Rising Confusion in Pakistan


The news rang on the cell phone of a beat reporter – Security agencies had notified police headquarters that more than one hundred buildings in Lahore were under security threat. A friend, who also works as the bureau chief for another news channel, and I were both sipping our evening chai at a cozy lounge in a busy area of Lahore. We both rushed back to our newsrooms and spent the late evening trying to find out what was going on. This is normal life in Lahore these days.

For the last 8 months, the peaceful, cultural city of Lahore has been under the deadly threat of terrorism. We say “ignorance is a bliss” but sometimes the more one knows, the more problematic and confusing it becomes. A similar situation has started to occur with journalists in Lahore.

Every day we are bombarded with stories, and then various conspiracy theories behind them, which are of course far more horrifying than the information regularly available to the man or woman on the street. But there is a common thread – we are all confused and often feel completely fooled by various hands (Editor’s note: we discussed the turmoil in Pakistan at the Frontline Club last week)

Who is fighting against whom? Who bought whom for their own interest? Who are the Taliban? Who are the Mujahidin or the militants? What foreign powers are acting here, if any? American, Arabs, Afghans or even Pakistan’s conventional enemy India?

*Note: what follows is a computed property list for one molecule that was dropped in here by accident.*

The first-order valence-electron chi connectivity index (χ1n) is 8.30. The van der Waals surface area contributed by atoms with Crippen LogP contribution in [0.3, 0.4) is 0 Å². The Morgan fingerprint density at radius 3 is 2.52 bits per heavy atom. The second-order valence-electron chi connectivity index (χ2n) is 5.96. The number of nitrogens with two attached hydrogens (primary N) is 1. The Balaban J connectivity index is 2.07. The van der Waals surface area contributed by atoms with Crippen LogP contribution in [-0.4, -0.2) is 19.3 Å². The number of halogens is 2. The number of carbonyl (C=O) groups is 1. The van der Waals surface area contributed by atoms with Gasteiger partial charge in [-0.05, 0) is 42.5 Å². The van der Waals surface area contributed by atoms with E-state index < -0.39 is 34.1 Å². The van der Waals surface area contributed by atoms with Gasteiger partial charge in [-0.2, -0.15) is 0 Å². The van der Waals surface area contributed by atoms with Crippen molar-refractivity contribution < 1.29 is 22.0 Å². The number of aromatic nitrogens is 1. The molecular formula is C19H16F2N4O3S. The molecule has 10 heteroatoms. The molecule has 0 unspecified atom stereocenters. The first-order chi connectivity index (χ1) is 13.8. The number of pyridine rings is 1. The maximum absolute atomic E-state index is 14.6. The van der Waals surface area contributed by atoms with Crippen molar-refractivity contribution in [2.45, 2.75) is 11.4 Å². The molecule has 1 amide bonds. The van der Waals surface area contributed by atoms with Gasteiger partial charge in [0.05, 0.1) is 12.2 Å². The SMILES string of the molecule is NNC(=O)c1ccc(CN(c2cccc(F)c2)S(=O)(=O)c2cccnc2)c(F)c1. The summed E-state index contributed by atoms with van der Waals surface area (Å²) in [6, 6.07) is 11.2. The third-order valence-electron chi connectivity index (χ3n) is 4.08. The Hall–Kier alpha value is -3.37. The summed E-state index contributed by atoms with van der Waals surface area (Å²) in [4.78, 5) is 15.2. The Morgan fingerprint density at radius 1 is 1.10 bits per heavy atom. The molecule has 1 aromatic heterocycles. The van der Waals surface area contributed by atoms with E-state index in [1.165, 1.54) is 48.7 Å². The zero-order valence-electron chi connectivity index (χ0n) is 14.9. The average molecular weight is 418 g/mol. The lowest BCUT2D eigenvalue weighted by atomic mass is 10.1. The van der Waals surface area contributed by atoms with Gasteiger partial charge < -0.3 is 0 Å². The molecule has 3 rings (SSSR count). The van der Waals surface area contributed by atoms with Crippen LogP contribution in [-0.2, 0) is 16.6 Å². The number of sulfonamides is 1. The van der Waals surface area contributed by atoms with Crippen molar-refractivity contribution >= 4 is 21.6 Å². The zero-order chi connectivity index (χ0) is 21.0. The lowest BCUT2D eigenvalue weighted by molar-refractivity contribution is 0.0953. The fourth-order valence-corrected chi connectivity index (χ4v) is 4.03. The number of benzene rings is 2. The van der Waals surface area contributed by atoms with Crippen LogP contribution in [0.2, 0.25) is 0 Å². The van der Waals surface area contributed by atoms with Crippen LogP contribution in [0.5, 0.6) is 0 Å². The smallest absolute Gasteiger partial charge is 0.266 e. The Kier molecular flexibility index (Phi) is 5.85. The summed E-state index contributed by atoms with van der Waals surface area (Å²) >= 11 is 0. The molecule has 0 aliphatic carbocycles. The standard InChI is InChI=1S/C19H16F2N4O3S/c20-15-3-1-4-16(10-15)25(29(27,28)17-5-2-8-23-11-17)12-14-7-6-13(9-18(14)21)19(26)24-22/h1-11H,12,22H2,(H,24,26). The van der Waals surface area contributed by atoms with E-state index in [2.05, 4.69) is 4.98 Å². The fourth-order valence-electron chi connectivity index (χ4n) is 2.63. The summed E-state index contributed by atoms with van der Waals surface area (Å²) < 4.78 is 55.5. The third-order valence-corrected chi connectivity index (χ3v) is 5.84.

There are a list of common interests of so many nations, groups and sects intertwining and eating each other like termites, but more than that they are bringing great loss to the average Pakistani. The country is beginning to lose a sense of grip. Ordinary Pakistanis feel deceived and manipulated by everybody including democratic governments.

We have had some of the deadliest terrorist attacks in Lahore, including the last attack on the ISI headquarters in Lahore, where around 100 kg of explosives were used. How did this amount of explosives enter the city, how did 8 gunmen make it through the busiest area of the city one afternoon? This once more confirmed the idea that, this cant happen, without the involvement of an underground secret network.

Terrorist attacks like this need not only abundant resources, but coordination, planning and detailed recconaisance of locations. They must have practiced the whole plan at least a dozen times to eliminate risk of failure. Much like the co-ordinated planning we saw during the police academy attack and the attack on the Sri Lankan Cricket team. What are the common interest of all these groups? Its definitely not religion, it’s a war between ignorance and naïvete, conversation between deaf and a mute, where it will end nobody knows.

Photograph of Busy Street in Lahore by Mr.Matt